By Alejandra Reyes-Velarde
Los Angeles Times
WWR Article Summary (tl;dr) According to Jody DeVere, founder of AskPatty.com, a website that offers auto resources for women and businesses, women influence 80 to 85 percent of all automotive purchases and hold the majority of U.S. driver’s licenses.
Los Angeles Times
Verena Mei began her career as a poster model for a tire company. She would pose for cameras in a tank top and tiny shorts, and then sign her portrait for fans, most of them men.
So when she told friends she wanted to be a race car driver, she said, they would respond: “That’s cute, Verena.”
“That didn’t make me feel good because I had this dream, I had this drive within me,” she said. “Even at the track nobody would take me seriously.”
Mei had to prove her passion was genuine by showing up to the track alone, unloading her car herself, changing her own tires and doing her own repairs. She became a top competitor in the punishing sport of rallying.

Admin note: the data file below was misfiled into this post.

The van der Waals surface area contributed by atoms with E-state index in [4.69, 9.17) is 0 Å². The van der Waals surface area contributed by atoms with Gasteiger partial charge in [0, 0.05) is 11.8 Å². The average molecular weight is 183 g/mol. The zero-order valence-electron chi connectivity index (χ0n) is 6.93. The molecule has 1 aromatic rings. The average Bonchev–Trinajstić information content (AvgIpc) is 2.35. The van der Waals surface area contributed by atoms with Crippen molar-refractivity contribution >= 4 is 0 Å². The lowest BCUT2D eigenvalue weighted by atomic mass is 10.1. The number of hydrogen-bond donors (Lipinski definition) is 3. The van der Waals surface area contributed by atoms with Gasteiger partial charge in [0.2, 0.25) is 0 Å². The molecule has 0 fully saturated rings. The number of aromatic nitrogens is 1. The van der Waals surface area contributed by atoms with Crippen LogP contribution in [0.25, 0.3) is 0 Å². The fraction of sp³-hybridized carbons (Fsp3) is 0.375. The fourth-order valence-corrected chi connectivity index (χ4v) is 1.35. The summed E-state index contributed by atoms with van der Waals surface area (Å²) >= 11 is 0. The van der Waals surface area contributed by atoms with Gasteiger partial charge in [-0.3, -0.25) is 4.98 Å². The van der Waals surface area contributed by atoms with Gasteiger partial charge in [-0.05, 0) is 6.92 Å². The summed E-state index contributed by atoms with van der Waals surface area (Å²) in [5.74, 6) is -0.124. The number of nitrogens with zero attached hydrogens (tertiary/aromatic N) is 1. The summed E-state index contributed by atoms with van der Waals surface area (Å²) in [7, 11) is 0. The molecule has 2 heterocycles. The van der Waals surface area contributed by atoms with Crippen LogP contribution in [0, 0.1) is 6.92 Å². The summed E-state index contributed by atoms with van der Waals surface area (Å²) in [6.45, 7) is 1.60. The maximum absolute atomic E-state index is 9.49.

Mei was a guest at the LA Auto Show Girls’ Pit Stop booth, hosted by Jessica Chou, a YouTuber who posts tutorials showing women how to fix their cars.
Chou hopes the booth will make women a little less intimidated to get under the hood or start a career in the automotive industry, she said.
“There wasn’t a single aspect of the automotive industry that felt comfortable for me,” she said. “Going to the dealership and negotiating was tough for me. Going to a mechanic, that was very hard. And even in an auto parts store, (I was) very confused by the walls and walls of products.”
About 28 percent of jobs in the motor vehicle manufacturing industry are held by women, and about 21 percent of dealerships’ employees are women, according to the U.S. Labor Department.